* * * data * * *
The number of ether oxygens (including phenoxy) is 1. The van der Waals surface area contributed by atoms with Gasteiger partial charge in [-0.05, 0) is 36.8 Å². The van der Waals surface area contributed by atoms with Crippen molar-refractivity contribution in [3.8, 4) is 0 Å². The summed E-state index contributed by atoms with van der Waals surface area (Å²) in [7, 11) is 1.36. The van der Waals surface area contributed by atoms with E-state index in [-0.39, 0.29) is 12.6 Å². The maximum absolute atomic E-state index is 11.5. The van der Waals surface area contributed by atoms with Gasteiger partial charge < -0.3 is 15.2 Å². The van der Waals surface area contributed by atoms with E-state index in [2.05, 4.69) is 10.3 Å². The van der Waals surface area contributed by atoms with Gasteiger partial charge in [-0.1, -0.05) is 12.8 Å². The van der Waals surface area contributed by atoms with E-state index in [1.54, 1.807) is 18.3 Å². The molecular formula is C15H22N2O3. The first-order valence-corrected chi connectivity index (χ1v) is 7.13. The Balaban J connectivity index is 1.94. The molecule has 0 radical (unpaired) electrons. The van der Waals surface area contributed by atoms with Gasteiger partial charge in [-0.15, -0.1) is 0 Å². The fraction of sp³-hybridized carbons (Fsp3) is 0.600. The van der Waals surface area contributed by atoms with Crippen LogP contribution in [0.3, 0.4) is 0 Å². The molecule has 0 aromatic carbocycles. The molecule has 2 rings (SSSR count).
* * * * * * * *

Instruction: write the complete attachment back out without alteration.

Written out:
The number of ether oxygens (including phenoxy) is 1. The van der Waals surface area contributed by atoms with Gasteiger partial charge in [-0.05, 0) is 36.8 Å². The van der Waals surface area contributed by atoms with Crippen molar-refractivity contribution in [3.8, 4) is 0 Å². The summed E-state index contributed by atoms with van der Waals surface area (Å²) in [7, 11) is 1.36. The van der Waals surface area contributed by atoms with E-state index in [-0.39, 0.29) is 12.6 Å². The maximum absolute atomic E-state index is 11.5. The van der Waals surface area contributed by atoms with Gasteiger partial charge < -0.3 is 15.2 Å². The van der Waals surface area contributed by atoms with E-state index in [2.05, 4.69) is 10.3 Å². The van der Waals surface area contributed by atoms with Gasteiger partial charge in [-0.1, -0.05) is 12.8 Å². The van der Waals surface area contributed by atoms with E-state index in [1.54, 1.807) is 18.3 Å². The molecular formula is C15H22N2O3. The first-order valence-corrected chi connectivity index (χ1v) is 7.13. The Balaban J connectivity index is 1.94. The molecule has 0 radical (unpaired) electrons. The van der Waals surface area contributed by atoms with Gasteiger partial charge in [-0.15, -0.1) is 0 Å². The fraction of sp³-hybridized carbons (Fsp3) is 0.600. The van der Waals surface area contributed by atoms with Crippen LogP contribution in [0.3, 0.4) is 0 Å². The molecule has 0 aromatic carbocycles. The molecule has 2 rings (SSSR count).